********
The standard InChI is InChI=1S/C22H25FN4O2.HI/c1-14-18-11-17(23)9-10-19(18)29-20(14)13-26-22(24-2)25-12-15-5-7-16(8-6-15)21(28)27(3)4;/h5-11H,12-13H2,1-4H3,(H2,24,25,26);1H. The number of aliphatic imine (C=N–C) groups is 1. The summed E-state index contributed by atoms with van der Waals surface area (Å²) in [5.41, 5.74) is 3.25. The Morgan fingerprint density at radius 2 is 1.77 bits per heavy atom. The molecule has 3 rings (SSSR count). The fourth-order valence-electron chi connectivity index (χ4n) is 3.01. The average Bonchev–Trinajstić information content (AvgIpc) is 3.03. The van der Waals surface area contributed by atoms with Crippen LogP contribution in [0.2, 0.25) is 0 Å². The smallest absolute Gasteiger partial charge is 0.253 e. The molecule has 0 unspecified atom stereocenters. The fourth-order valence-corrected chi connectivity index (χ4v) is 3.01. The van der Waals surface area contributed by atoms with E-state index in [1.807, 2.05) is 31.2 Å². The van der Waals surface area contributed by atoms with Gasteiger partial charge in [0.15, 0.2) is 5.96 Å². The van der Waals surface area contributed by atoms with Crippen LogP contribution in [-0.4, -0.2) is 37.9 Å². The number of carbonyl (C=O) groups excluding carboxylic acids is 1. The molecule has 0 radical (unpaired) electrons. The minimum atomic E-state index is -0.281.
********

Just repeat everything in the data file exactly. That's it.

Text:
The standard InChI is InChI=1S/C22H25FN4O2.HI/c1-14-18-11-17(23)9-10-19(18)29-20(14)13-26-22(24-2)25-12-15-5-7-16(8-6-15)21(28)27(3)4;/h5-11H,12-13H2,1-4H3,(H2,24,25,26);1H. The number of aliphatic imine (C=N–C) groups is 1. The summed E-state index contributed by atoms with van der Waals surface area (Å²) in [5.41, 5.74) is 3.25. The Morgan fingerprint density at radius 2 is 1.77 bits per heavy atom. The molecule has 3 rings (SSSR count). The fourth-order valence-electron chi connectivity index (χ4n) is 3.01. The average Bonchev–Trinajstić information content (AvgIpc) is 3.03. The van der Waals surface area contributed by atoms with Crippen LogP contribution in [0.2, 0.25) is 0 Å². The smallest absolute Gasteiger partial charge is 0.253 e. The molecule has 0 unspecified atom stereocenters. The fourth-order valence-corrected chi connectivity index (χ4v) is 3.01. The van der Waals surface area contributed by atoms with E-state index in [1.807, 2.05) is 31.2 Å². The van der Waals surface area contributed by atoms with Gasteiger partial charge in [0.15, 0.2) is 5.96 Å². The van der Waals surface area contributed by atoms with Crippen LogP contribution in [-0.4, -0.2) is 37.9 Å². The number of carbonyl (C=O) groups excluding carboxylic acids is 1. The molecule has 0 radical (unpaired) electrons. The minimum atomic E-state index is -0.281.